Standing together, Stone and Wilcox fill most of the space in the living room of their home on 932 Woodlawn Ave. The width of the house is only about three arm spans across, and the inside has 70s-style wood paneling and more knick-knacks than will fit.
Stone admitted his home is no palace, but said he loves it anyway. The front yard is filled with birdfeeders, wind chimes and spotless garden gnomes – clear evidence of the time Stone spends caring for it.
He owns the house next door, too. That’s 934 Woodlawn Ave., where his mother and grandmother raised his five siblings and himself.
“I’ve got memories; of course I’ve got memories. I’ve been here all my life,” Stone said. “But who’s going to take care of it all when I die?”
That concern is a perhaps more pressing for Stone than it might be for the average 60-something. That’s because he’s battling cancer.
The disease is still in its early stages and Stone, who lost his mother last month to old age, doesn’t want to talk about it. There’s hope for recovery – enough so that he and Wilcox have started looking for other places to live.
It’s not that they don’t love Fountain Square – they’ve watched the neighborhood change over the years as it dealt with drug and crime problems and the construction of nearby 1-70 and the demolition of houses that accompanied that. They’ve seen businesses come and go and watched family and friends die or move away.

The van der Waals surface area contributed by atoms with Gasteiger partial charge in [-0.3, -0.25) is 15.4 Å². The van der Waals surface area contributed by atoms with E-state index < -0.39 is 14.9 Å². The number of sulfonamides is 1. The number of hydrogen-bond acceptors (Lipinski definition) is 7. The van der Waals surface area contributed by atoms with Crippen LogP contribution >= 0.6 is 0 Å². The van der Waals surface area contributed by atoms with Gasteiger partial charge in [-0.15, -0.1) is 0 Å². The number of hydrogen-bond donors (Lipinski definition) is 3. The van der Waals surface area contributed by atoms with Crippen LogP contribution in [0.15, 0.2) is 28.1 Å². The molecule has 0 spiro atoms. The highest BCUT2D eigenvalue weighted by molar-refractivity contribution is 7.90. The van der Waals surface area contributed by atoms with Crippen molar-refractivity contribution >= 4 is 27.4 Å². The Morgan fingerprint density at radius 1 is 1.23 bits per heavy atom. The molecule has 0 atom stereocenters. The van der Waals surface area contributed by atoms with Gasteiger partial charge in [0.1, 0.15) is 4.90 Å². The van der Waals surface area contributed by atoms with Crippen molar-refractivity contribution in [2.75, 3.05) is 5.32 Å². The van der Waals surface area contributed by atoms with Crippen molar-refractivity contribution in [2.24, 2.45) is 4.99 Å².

But it’s the current situation that has them worried.
“They’re trying to turn it into another Broad Ripple,” Wilcox said. “It’s not.”
“It’s changed so much now,” Stone added, looking up from the lottery ticket he was scratching and gazing almost forlornly out the window. “I can’t keep up with it.”
Little things bother Wilcox and Stone – little things such as how long the re-done stoplight at the intersection of Prospect and Virginia streets takes to change, or all the new shop owners who aren’t friendly to long-time residents. And the parking problems on their street – well, that’s not a little thing.
“There ain’t no places to park,” Stone said, still looking out the window, and glaring now, at the church across the street. “You can’t even have company on the weekends; the Spanish come and take every single space and they hit your cars and don’t even apologize for it.”
Stone used to attend St. Patrick’s Catholic parish. Over the years, however, the demographics of the church have changed.
“It’s not that they’re Hispanic,” Wilcox said. “There are plenty of nice Hispanics and it doesn’t have anything to do with race at all. It’s just that they’re rude, and they don’t leave any place to park.”
The two talk for a good ten minutes about the parking problems; it’s clearly a conversation they’ve had many times before. Stories about dent bumpers turn into stories about stolen license plates, which turn into stories about drunk and rescued pastors and other neighborhood adventures had over the years.